Checking for Breast Cancer in Childhood Cancer Survivors

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Breast cancer is a recognized complication of chest irradiation for childhood cancer. A study looking at how frequently women who had survived childhood cancer were having breast cancer screening was published in the January 28 issue of the Journal of the American Medical Association.

Those at highest risk of breast cancer are women who survived Hodgkin lymphoma through treatment with high-dose radiation. However, anyone who received radiation to the chest for cancer treatment as a child is at increased risk. This risk of developing breast cancer begins as early as 8 years after radiation treatment ends.

Because of this increased risk, the Childhood Oncology Group (COG) guidelines currently recommends surveillance for breast cancer in this group of women include:

* yearly clinical breast examination from the age of puberty until age 25 years, and then every 6 months if the survivor was treated with irradiation of at least 20 Gy to mantle, minimantle, mediastinal, chest (thoracic), or axillary fields

* annual mammography and an adjunct breast magnetic resonance imaging (MRI) starting at age 25 years or 8 years after radiation, whichever is last

The study found that almost half of female childhood cancer survivors under the age of 40 who had received chest radiation as part of their treatment are not following the recommended advice.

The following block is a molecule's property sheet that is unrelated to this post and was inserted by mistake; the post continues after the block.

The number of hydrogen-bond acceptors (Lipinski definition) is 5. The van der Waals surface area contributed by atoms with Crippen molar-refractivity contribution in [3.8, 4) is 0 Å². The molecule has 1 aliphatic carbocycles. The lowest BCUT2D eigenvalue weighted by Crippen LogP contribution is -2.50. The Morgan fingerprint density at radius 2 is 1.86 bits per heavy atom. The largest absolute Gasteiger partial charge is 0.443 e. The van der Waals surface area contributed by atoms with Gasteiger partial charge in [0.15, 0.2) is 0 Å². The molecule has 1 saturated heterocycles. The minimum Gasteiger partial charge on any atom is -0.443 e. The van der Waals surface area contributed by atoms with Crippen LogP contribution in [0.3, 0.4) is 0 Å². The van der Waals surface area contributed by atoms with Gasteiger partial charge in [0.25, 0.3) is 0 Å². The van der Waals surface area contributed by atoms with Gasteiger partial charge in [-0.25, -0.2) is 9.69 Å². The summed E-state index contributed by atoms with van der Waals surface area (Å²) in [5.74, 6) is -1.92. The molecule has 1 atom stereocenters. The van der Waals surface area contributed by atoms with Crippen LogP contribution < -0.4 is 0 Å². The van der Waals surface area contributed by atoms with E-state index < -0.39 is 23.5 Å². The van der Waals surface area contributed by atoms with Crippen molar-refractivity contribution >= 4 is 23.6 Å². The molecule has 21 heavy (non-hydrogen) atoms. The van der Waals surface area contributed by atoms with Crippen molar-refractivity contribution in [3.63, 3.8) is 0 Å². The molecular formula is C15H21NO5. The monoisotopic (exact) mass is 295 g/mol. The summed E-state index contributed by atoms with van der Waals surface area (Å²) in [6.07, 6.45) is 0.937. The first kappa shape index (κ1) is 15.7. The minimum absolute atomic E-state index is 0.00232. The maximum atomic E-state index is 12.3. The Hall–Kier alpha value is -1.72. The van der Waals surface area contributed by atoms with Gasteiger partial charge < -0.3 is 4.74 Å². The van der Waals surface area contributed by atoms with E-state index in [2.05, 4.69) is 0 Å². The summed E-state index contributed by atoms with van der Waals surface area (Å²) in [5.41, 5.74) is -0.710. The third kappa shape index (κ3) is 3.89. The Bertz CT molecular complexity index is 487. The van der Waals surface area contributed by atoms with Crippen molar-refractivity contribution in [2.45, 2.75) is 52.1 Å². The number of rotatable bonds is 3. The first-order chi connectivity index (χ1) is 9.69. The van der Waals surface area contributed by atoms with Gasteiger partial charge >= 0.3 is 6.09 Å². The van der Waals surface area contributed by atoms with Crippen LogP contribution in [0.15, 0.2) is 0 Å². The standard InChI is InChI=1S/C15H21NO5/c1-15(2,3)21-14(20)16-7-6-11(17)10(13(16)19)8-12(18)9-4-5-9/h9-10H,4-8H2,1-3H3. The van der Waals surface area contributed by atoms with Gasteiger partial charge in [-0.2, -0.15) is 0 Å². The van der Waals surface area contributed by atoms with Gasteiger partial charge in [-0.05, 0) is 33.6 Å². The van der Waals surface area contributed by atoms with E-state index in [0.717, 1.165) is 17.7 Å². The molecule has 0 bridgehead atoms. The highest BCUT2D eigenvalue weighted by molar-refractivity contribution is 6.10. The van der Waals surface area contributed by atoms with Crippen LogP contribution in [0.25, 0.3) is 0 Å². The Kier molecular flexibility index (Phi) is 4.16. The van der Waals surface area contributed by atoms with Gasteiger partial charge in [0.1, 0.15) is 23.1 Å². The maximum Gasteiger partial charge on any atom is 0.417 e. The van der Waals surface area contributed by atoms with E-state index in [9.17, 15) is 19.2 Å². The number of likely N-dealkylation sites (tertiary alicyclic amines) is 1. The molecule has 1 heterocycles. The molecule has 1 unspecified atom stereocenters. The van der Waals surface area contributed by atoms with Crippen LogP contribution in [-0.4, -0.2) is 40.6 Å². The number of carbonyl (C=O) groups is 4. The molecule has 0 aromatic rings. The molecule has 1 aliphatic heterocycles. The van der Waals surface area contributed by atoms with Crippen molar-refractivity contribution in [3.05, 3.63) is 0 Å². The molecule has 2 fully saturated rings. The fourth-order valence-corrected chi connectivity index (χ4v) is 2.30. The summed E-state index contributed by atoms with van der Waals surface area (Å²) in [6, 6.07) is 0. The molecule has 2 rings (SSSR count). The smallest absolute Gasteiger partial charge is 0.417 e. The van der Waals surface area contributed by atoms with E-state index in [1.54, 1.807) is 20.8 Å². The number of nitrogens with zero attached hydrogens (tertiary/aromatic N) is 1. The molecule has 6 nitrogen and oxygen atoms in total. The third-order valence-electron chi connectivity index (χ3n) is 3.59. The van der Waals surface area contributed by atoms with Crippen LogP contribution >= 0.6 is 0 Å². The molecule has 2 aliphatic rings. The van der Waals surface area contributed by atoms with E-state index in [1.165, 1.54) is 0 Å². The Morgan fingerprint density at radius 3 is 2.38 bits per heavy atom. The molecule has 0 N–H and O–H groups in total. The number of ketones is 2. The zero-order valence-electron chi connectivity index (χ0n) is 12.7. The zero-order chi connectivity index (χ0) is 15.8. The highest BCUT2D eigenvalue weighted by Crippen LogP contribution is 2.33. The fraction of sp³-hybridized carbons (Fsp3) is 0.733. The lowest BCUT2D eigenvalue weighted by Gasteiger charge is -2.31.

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It is important to remember that the majority of women who've had chest radiation will never have breast cancer. Equally, important is the fact that between 12 and 20 percent will have breast cancer by age 45. The recommendations for screening is to catch any breast cancer in the early stages.

The study found that screening rates were higher among women whose physicians recommended the test. Barriers to screening are similar to any woman’s barriers – lack of insurance, time, forgot to schedule.

It is important that these young women tell their adult practitioner about their pediatric diagnosis and treatment when they transfer from pediatrician to adult practitioner. These young women need to be aware that having this radiation does put them at an increased risk of breast cancer. If she has any family history of breast cancer, it's even more important to get screened.

REFERENCES

Breast Cancer Surveillance Practices Among Women Previously Treated With Chest Radiation for a Childhood Cancer; JAMA. 2009;301(4):404-414.; Kevin C. Oeffinger, Jennifer S. Ford, Chaya S. Moskowitz, Lisa R. Diller, Melissa M. Hudson, Joanne F. Chou, Stephanie M. Smith, Ann C. Mertens, Tara O. Henderson, Debra L. Friedman, Wendy M. Leisenring, and Leslie L. Robison

Surveillance for Breast Cancer After Childhood Cancer (editorial); JAMA. 2009;301(4):435-436; Aliki J. Taylor, MD, MPH, PhD; Roger E. Taylor, MD, MA

National Cancer Institute.

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